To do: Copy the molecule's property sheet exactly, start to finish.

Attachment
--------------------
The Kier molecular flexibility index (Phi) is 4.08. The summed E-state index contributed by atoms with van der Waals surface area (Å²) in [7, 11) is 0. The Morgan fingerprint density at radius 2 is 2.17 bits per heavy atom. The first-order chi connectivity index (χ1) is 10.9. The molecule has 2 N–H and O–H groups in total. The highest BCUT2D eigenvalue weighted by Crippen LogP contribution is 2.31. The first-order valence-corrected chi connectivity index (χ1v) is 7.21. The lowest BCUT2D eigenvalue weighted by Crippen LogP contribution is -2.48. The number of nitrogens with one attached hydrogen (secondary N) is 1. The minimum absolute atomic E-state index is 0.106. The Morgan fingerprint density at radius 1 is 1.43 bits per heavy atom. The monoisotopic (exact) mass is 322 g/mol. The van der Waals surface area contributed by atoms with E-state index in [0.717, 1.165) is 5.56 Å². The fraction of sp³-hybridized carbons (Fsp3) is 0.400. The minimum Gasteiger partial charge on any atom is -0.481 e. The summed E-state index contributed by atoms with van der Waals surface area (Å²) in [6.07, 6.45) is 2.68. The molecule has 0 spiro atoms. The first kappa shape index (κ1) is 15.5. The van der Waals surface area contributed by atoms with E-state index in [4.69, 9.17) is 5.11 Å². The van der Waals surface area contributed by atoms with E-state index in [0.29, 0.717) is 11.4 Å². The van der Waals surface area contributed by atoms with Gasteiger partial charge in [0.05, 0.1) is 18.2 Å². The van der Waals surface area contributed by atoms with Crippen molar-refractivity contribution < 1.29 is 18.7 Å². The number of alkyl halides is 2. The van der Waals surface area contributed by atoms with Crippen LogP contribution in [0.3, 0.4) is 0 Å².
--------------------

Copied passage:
The Kier molecular flexibility index (Phi) is 4.08. The summed E-state index contributed by atoms with van der Waals surface area (Å²) in [7, 11) is 0. The Morgan fingerprint density at radius 2 is 2.17 bits per heavy atom. The first-order chi connectivity index (χ1) is 10.9. The molecule has 2 N–H and O–H groups in total. The highest BCUT2D eigenvalue weighted by Crippen LogP contribution is 2.31. The first-order valence-corrected chi connectivity index (χ1v) is 7.21. The lowest BCUT2D eigenvalue weighted by Crippen LogP contribution is -2.48. The number of nitrogens with one attached hydrogen (secondary N) is 1. The minimum absolute atomic E-state index is 0.106. The Morgan fingerprint density at radius 1 is 1.43 bits per heavy atom. The monoisotopic (exact) mass is 322 g/mol. The van der Waals surface area contributed by atoms with E-state index in [0.717, 1.165) is 5.56 Å². The fraction of sp³-hybridized carbons (Fsp3) is 0.400. The minimum Gasteiger partial charge on any atom is -0.481 e. The summed E-state index contributed by atoms with van der Waals surface area (Å²) in [6.07, 6.45) is 2.68. The molecule has 0 spiro atoms. The first kappa shape index (κ1) is 15.5. The van der Waals surface area contributed by atoms with E-state index in [4.69, 9.17) is 5.11 Å². The van der Waals surface area contributed by atoms with E-state index in [0.29, 0.717) is 11.4 Å². The van der Waals surface area contributed by atoms with Gasteiger partial charge in [0.05, 0.1) is 18.2 Å². The van der Waals surface area contributed by atoms with Crippen molar-refractivity contribution < 1.29 is 18.7 Å². The number of alkyl halides is 2. The van der Waals surface area contributed by atoms with Crippen LogP contribution in [0.3, 0.4) is 0 Å².